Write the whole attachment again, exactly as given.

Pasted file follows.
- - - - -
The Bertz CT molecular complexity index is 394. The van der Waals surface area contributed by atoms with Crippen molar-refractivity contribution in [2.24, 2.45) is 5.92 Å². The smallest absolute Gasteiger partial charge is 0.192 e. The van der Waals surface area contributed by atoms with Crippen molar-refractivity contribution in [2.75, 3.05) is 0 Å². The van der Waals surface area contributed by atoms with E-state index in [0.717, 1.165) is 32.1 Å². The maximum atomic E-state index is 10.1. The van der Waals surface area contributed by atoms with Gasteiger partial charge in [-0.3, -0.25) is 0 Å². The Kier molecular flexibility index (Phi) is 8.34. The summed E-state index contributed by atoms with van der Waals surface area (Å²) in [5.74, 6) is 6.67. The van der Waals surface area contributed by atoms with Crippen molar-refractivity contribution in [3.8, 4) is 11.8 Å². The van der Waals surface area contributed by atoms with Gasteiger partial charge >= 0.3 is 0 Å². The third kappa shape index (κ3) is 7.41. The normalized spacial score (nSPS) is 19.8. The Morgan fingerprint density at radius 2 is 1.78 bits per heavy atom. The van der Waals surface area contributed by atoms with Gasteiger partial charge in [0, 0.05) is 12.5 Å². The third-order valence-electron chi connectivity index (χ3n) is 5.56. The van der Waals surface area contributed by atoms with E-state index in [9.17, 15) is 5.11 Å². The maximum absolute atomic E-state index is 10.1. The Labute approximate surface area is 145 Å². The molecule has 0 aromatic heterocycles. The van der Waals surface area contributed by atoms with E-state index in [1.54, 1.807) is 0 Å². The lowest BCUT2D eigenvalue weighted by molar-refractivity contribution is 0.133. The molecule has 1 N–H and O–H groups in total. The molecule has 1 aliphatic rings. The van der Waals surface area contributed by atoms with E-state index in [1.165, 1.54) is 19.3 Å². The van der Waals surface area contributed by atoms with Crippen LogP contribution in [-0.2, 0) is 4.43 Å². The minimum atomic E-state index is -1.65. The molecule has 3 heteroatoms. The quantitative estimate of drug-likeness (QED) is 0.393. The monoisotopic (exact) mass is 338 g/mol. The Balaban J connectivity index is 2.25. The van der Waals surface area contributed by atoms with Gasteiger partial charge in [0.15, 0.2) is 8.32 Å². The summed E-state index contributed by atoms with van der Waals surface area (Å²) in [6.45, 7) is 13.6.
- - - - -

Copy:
The Bertz CT molecular complexity index is 394. The van der Waals surface area contributed by atoms with Crippen molar-refractivity contribution in [2.24, 2.45) is 5.92 Å². The smallest absolute Gasteiger partial charge is 0.192 e. The van der Waals surface area contributed by atoms with Crippen molar-refractivity contribution in [2.75, 3.05) is 0 Å². The van der Waals surface area contributed by atoms with E-state index in [0.717, 1.165) is 32.1 Å². The maximum atomic E-state index is 10.1. The van der Waals surface area contributed by atoms with Gasteiger partial charge in [-0.3, -0.25) is 0 Å². The Kier molecular flexibility index (Phi) is 8.34. The summed E-state index contributed by atoms with van der Waals surface area (Å²) in [5.74, 6) is 6.67. The van der Waals surface area contributed by atoms with Crippen molar-refractivity contribution in [3.8, 4) is 11.8 Å². The van der Waals surface area contributed by atoms with Gasteiger partial charge >= 0.3 is 0 Å². The third kappa shape index (κ3) is 7.41. The normalized spacial score (nSPS) is 19.8. The Morgan fingerprint density at radius 2 is 1.78 bits per heavy atom. The van der Waals surface area contributed by atoms with Gasteiger partial charge in [0, 0.05) is 12.5 Å². The third-order valence-electron chi connectivity index (χ3n) is 5.56. The van der Waals surface area contributed by atoms with E-state index in [9.17, 15) is 5.11 Å². The maximum absolute atomic E-state index is 10.1. The Labute approximate surface area is 145 Å². The molecule has 0 aromatic heterocycles. The van der Waals surface area contributed by atoms with E-state index in [1.54, 1.807) is 0 Å². The lowest BCUT2D eigenvalue weighted by molar-refractivity contribution is 0.133. The molecule has 1 N–H and O–H groups in total. The molecule has 1 aliphatic rings. The van der Waals surface area contributed by atoms with E-state index in [1.165, 1.54) is 19.3 Å². The van der Waals surface area contributed by atoms with Crippen LogP contribution in [-0.2, 0) is 4.43 Å². The minimum atomic E-state index is -1.65. The molecule has 3 heteroatoms. The quantitative estimate of drug-likeness (QED) is 0.393. The monoisotopic (exact) mass is 338 g/mol. The Balaban J connectivity index is 2.25. The van der Waals surface area contributed by atoms with Gasteiger partial charge in [0.15, 0.2) is 8.32 Å². The summed E-state index contributed by atoms with van der Waals surface area (Å²) in [6.45, 7) is 13.6.